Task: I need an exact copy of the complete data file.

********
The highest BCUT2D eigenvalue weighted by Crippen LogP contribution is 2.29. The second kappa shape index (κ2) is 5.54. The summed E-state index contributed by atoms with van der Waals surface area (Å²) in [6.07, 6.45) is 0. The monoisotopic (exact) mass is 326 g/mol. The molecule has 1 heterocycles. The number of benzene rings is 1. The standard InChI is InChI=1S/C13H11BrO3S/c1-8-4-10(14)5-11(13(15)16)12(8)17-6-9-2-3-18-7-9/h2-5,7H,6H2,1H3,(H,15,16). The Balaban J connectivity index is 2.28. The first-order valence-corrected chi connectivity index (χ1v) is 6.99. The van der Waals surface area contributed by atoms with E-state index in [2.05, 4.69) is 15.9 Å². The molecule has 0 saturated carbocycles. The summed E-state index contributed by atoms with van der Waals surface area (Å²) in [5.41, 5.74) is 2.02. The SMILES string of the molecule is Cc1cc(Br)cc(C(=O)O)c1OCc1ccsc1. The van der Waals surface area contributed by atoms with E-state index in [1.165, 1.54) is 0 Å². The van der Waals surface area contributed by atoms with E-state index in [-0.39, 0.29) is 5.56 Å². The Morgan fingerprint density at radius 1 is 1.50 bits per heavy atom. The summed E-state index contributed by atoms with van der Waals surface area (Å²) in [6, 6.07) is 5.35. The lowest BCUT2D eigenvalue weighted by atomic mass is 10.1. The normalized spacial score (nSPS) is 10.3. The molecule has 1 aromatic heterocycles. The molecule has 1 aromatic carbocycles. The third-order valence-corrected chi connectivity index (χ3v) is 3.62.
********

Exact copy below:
The highest BCUT2D eigenvalue weighted by Crippen LogP contribution is 2.29. The second kappa shape index (κ2) is 5.54. The summed E-state index contributed by atoms with van der Waals surface area (Å²) in [6.07, 6.45) is 0. The monoisotopic (exact) mass is 326 g/mol. The molecule has 1 heterocycles. The number of benzene rings is 1. The standard InChI is InChI=1S/C13H11BrO3S/c1-8-4-10(14)5-11(13(15)16)12(8)17-6-9-2-3-18-7-9/h2-5,7H,6H2,1H3,(H,15,16). The Balaban J connectivity index is 2.28. The first-order valence-corrected chi connectivity index (χ1v) is 6.99. The van der Waals surface area contributed by atoms with E-state index in [2.05, 4.69) is 15.9 Å². The molecule has 0 saturated carbocycles. The summed E-state index contributed by atoms with van der Waals surface area (Å²) in [5.41, 5.74) is 2.02. The SMILES string of the molecule is Cc1cc(Br)cc(C(=O)O)c1OCc1ccsc1. The van der Waals surface area contributed by atoms with E-state index in [1.165, 1.54) is 0 Å². The van der Waals surface area contributed by atoms with E-state index in [-0.39, 0.29) is 5.56 Å². The Morgan fingerprint density at radius 1 is 1.50 bits per heavy atom. The summed E-state index contributed by atoms with van der Waals surface area (Å²) in [6, 6.07) is 5.35. The lowest BCUT2D eigenvalue weighted by atomic mass is 10.1. The normalized spacial score (nSPS) is 10.3. The molecule has 1 aromatic heterocycles. The molecule has 1 aromatic carbocycles. The third-order valence-corrected chi connectivity index (χ3v) is 3.62.